Interested in Language
I went to your office yesterday, but you weren't in.
Why not "came"? The movement was towards the hearer or more precisely where he was expected to be.
I will come to you if you like. Speaker ==> Hearer
Will you come to see me too? Hearer ==> Speaker
You'll come to me. Hearer ==> Speaker
Does it work differently in the past? It seems that in the past it's not only about the speaker-hearer movement but also about the speaker's positioning.
If the speaker an/.or listener are in the listener's office at the moment of speaking, then the speaker is likely to say 'came'.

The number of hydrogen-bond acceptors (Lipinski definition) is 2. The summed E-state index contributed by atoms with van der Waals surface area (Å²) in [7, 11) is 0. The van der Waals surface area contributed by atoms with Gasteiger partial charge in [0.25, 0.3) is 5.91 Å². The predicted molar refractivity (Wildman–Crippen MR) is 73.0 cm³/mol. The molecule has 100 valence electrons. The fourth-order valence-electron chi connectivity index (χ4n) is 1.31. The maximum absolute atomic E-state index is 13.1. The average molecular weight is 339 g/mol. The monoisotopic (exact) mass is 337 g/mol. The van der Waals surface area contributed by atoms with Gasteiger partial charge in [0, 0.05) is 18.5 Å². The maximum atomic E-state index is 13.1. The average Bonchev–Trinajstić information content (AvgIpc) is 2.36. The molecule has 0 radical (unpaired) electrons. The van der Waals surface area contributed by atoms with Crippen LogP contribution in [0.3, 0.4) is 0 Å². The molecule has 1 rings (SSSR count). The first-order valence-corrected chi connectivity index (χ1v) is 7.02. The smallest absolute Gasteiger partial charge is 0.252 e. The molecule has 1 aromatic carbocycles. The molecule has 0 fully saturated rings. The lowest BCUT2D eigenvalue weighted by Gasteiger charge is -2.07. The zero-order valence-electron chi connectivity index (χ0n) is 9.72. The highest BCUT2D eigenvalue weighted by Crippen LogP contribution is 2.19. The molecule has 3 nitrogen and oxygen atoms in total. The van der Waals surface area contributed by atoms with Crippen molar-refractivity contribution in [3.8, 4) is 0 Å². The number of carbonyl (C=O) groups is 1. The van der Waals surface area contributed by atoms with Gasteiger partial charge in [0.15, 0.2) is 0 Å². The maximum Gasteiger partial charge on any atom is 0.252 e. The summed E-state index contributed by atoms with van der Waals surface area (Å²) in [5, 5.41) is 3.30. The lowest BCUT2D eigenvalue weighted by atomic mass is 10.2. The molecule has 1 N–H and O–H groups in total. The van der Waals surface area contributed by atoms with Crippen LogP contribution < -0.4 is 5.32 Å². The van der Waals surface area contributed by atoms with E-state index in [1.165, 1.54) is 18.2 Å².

If neither is in the listener's office, thn the speaker is likely to say 'went'.
However, there is no 'rule' about this - it's a matter of personal perception. So, if I mentally associate the listener with always being in their office, I might well use 'came' even if neither of us is there at the moment of speaking. This explains why we sometimes hear people use the word we would not normally expect.